Oregon Chapter NetworkDedicated to the protection and enjoyment of Oregon's ocean, waves and beaches - More Details
Surfrider has partnered with Oregon State University to develop a Framework for Addressing Social and Economic Issues in Marine Protected Area (MPA) Planning in Oregon. Project leader, Darci Connor of OSUs Marine Resource Management Program, interviewed numerous ocean stakeholders, scientists, and agency staff here in Oregon and reviewed case studies from other MPA planning efforts around the country. The resulting report provides recommendations for enhancing Oregons planning process with respect to: a) long-term vision and funding; b) socioeconomic assessments; c) public and stakeholder participation; d) data integration. The document has been distributed to members of the Ocean Policy Advisory Council (OPAC) to help support Oregons current Marine Reserve planning process. To read the recommendations section, see first post below.
On Tues, Oct 16, Surfrider is sponsoring an open forum from 6-8pm in Florence in Bromley room of the Siuslaw Public Library. Entitled Marine Reserves: What YOU Need to Know, the forum will feature presentations from members of the Oregon Ocean Policy Advisory Council (OPAC) on Oregon’s public process to establish a network of reserves in Oregon’s Territorial Sea. The evening will also feature the short film: Common Ground: Oregon’s Ocean, produced by Greenfire Productions, as well as opportunities to get involved at the local and state level. Food and Beverages will be provided. All are welcome. See you there!
Of the seven wave energy development proposals on the Oregon coast, the Reedsport project is farthest along. Ocean Power Technologies (OPT) is hoping to secure necessary permits to install 14 buoys about 2.5 miles off the coast of Gardiner within the next year or so. Ultimately, OPT hopes to expand to an array of 200 buoys. Surfrider has a formal seat in the state sponsored settlement process that is helping guide how the federal permitting process moves forward. Our priorities include addressing: environmental impacts, conflicts with ocean recreation, public safety, and aesthetics. Recently, Surfrider submitted written arguments for stronger research and monitoring for electromagnetic fields (EMF) that would be produced by project. OPT has already agreed to conduct some field monitoring based on this memo, and discussions are ongoing to determine what field research might be conducted. To read the memo, see first comment to this post. Thanks to Kristen and Stiv for all their support on this!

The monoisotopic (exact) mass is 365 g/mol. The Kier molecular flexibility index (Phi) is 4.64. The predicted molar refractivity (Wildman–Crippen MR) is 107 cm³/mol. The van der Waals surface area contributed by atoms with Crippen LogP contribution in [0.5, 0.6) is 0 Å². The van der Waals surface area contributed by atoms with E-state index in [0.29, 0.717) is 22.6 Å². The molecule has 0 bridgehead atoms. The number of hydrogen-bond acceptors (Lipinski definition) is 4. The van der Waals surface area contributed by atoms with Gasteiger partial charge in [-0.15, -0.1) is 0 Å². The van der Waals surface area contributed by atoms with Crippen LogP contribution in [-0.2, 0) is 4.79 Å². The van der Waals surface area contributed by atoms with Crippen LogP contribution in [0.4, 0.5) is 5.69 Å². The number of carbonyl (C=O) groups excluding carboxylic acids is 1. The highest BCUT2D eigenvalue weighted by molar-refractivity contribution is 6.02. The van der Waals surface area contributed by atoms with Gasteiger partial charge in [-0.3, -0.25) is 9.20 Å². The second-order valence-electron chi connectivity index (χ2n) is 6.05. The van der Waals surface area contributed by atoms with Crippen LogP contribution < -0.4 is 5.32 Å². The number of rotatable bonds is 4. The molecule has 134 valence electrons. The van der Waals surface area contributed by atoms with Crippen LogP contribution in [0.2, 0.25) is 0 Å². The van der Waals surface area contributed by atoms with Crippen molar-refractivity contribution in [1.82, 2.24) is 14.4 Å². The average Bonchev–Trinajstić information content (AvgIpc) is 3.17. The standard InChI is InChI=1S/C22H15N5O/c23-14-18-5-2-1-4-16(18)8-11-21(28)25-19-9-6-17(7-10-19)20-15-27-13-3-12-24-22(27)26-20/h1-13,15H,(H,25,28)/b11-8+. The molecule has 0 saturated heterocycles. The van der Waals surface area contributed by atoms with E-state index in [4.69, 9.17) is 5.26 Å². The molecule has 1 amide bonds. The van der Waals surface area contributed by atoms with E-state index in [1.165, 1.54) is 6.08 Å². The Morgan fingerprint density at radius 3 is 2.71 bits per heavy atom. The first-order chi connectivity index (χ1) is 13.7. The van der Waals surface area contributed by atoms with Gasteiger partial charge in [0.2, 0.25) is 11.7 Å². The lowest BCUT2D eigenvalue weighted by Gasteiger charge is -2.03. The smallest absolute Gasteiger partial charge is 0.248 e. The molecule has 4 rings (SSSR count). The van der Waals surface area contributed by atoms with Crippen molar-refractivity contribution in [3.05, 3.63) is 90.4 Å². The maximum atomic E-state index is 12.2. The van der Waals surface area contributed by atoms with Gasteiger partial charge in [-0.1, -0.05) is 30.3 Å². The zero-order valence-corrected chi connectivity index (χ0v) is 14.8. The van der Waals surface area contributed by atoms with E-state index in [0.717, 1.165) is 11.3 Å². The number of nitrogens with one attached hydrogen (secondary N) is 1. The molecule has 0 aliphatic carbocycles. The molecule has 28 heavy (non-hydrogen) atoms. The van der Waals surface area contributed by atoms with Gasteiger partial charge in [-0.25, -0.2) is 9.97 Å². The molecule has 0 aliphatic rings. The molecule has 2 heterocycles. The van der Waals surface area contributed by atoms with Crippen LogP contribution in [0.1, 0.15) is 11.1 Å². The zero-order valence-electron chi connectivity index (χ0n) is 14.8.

Don’t Miss “The Art of Surf” Thursday October 4th at 6:00 pm at Visage Arts on 1046 NW Johnson St. in the Pearl. The art show is a benefit for Surfrider Portland Chapter celebrating opening on the first thursday event. Featured artists include: Spencer Reynolds (see image), Nellyda Anslow, John Holm, and Kristian Hargis. Food, drinks and surf films will accompany the opening so please come out and join us and support some great artists and the ocean! Also, Surfrider table with information on our campaigns and volunteer opportunities. Major thanks to chapter host Stiv Wilson for organizing this event!
On Sept 24th-25th, the Oregon Ocean Policy Advisory Council (OPAC) will hold meetings in Pacific City on Marine Reserve Planning and Wave Energy Development. On Monday, the Marine Reserve Working Group will meet from 9:30 a.m. to 2:00 p.m, with public comments taken at 11:30. On Tues, the full OPAC will convene from 8:30 – 5pm with public comments at 1:30 pm. All meetings will be held at Pacific Coast Bible Church, 35170 Brooten Rd., Pacific City, OR. It’s important that Surfrider members attend to speak in support of Oregon’s marine reserve planning process and responsible practices for wave energy development. See you there! For more info: http://www.oregon.gov/LCD/OPAC/docs/workinggroups/MRWGagenda092407.pdf
Please participate in the action alert below to let your federal representatives know you support enhanced water quality monitoring for ocean beaches. The BEACH Protection Act of 2007 would increase federal funding support for water quality testing and require the EPA to adopt rapid analysis methods to provide water quality data within hours of sampling. The Act would also promote actions to identify and clean up sources of pollution. In Oregon, the Act would directly support the Oregon Beach Monitoring Program, which is administered by the Department of Human Services and Dept of Environmental Quality. The program monitors beaches from Astoria to Brookings for fecal bacteria, and reports elevated levels to the public. Please let Congress know that you support the Act. After all, it’s your beach! Click here to take action: http://actionnetwork.org/campaign/beachact_2007